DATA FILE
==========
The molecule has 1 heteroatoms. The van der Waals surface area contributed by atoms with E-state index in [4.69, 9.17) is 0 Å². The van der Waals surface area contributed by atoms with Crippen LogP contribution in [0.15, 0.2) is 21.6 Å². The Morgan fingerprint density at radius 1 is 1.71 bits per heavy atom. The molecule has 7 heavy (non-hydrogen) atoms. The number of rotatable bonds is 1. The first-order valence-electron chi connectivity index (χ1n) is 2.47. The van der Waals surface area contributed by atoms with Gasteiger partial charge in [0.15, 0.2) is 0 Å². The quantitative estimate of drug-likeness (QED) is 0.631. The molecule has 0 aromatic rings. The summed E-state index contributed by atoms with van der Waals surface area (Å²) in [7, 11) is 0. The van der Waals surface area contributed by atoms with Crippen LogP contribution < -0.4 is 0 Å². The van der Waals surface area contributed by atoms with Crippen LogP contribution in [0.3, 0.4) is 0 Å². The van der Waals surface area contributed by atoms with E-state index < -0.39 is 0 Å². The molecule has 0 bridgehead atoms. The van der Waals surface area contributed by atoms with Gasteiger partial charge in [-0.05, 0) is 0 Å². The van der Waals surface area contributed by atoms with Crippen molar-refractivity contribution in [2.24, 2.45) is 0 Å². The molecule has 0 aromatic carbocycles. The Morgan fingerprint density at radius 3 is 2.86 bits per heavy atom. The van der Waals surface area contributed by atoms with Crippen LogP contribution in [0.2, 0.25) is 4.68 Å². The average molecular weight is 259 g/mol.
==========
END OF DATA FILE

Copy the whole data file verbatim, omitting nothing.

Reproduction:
The molecule has 1 heteroatoms. The van der Waals surface area contributed by atoms with E-state index in [4.69, 9.17) is 0 Å². The van der Waals surface area contributed by atoms with Crippen LogP contribution in [0.15, 0.2) is 21.6 Å². The Morgan fingerprint density at radius 1 is 1.71 bits per heavy atom. The molecule has 7 heavy (non-hydrogen) atoms. The number of rotatable bonds is 1. The first-order valence-electron chi connectivity index (χ1n) is 2.47. The van der Waals surface area contributed by atoms with Gasteiger partial charge in [0.15, 0.2) is 0 Å². The quantitative estimate of drug-likeness (QED) is 0.631. The molecule has 0 aromatic rings. The summed E-state index contributed by atoms with van der Waals surface area (Å²) in [7, 11) is 0. The van der Waals surface area contributed by atoms with Crippen LogP contribution < -0.4 is 0 Å². The van der Waals surface area contributed by atoms with Crippen LogP contribution in [0.3, 0.4) is 0 Å². The van der Waals surface area contributed by atoms with E-state index < -0.39 is 0 Å². The molecule has 0 bridgehead atoms. The van der Waals surface area contributed by atoms with Gasteiger partial charge in [-0.05, 0) is 0 Å². The van der Waals surface area contributed by atoms with Crippen molar-refractivity contribution in [2.24, 2.45) is 0 Å². The molecule has 0 aromatic carbocycles. The Morgan fingerprint density at radius 3 is 2.86 bits per heavy atom. The van der Waals surface area contributed by atoms with Crippen LogP contribution in [0.2, 0.25) is 4.68 Å². The average molecular weight is 259 g/mol.